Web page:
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The Best Plants for a Small, Dark Courtyard Garden

This lush little haven shows how even the most unpromising of plots can become a pretty, relaxing space

Believe it or not, this leafy oasis started life as a gloomy, empty basement overlooked by a car park – until, that is, designer Roberto Silva of Silva Landscapes worked his magic and created this inviting gem of a secluded small garden.

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Garden at a Glance
Who lives here
A single professional woman
Location Islington, north London
Property A basement flat in a Georgian house
Garden dimensions Around 8 x 15ft
Designer Roberto Silva of Silva Landscapes

The owner of this basement flat isn’t big on gardening, but she does love to sit amid flowers and foliage, and chat to friends in a welcoming outside space.

So her brief to Roberto was to create a low-maintenance but leafy, evergreen garden in her tiny basement plot.

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The flooring in the empty space was plain concrete, so Roberto laid these concrete pavers for more of a rustic mood. “They have a terracotta feel,” he says. The decorative white table and chairs complement them nicely.

The retaining wall gets no sunlight at all, so the plants – which are entirely in pots – are all happy in the shade.

Trellis covers the large, formerly blank white space, and Roberto chose Photinia ‘Red Robin’ for in front of it and Trachelospermum jasminoides to grow up it and, in time, create a green feature wall.

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Roberto has contrasted colours, shapes and heights for maximum movement and interest. “In a small space, people tend to use small pots, but you need to think big: the smaller the space, the bigger the plants, the bigger the pots. You need to create interest above eye level,” he says.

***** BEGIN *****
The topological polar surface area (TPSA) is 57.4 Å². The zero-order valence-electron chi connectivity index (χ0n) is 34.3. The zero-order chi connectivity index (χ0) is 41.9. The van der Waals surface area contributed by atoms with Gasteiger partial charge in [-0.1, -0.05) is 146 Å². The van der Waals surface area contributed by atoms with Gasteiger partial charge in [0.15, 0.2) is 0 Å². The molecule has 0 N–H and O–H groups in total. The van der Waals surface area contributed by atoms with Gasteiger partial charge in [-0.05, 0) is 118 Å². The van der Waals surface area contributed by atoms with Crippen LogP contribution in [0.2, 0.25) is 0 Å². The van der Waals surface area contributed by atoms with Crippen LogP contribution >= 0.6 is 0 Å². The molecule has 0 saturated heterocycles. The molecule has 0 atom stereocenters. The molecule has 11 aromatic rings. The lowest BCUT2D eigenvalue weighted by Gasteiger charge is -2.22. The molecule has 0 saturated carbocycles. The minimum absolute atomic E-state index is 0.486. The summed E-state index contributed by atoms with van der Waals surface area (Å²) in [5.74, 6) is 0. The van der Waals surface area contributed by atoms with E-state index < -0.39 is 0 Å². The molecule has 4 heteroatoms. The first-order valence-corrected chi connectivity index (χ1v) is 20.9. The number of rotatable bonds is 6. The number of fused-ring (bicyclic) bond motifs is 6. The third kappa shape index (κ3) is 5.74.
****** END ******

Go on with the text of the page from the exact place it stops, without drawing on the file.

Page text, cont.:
In this corner, the tall, spiky Phormium tenax is softened by the lower, gently sculptural Fatsia japonica.

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The garden is overlooked by a car park, so Roberto included large, leafy Eriobotrya japonica trees in each corner to screen the view, as well as creating a pleasing canopy and dampening the noise for anyone enjoying the garden below. “The trees make it quite secluded,” he says.

The house wall does get some sunshine, so Roberto took advantage with the planting and left some pots free for sun-lovers such as the yellow Osteospermum.

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The hanging baskets were already in place, so Roberto used these and large window boxes to create a lovely view from inside the flat, as well as adding levels of interest outside.

“In a small garden, you have to make the most of every space to introduce colour,” he says.

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The hostas along this wall add sculptural foliage amid the delicate flowers.

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Roberto made sure none of the plants on the house side, apart from those in the window boxes, were above windowsill height for a neat look.

Box balls (Buxus sempervirens) are alternated with the yellow Osteospermum and tangerine hibiscus to add colour up the steps.

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The delicate Brugmansia, with its pretty, trumpet-shaped flowers, has to be taken inside for the winter, but all the other perennials can stay put and provide greenery year round.

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The window boxes, tumbling with Heuchera ‘Palace Purple’ and Osteospermum, add colour indoors and out.

Tell us…
What do you think of this small basement garden? Share your thoughts in the Comments section.
www.houzz.co.uk

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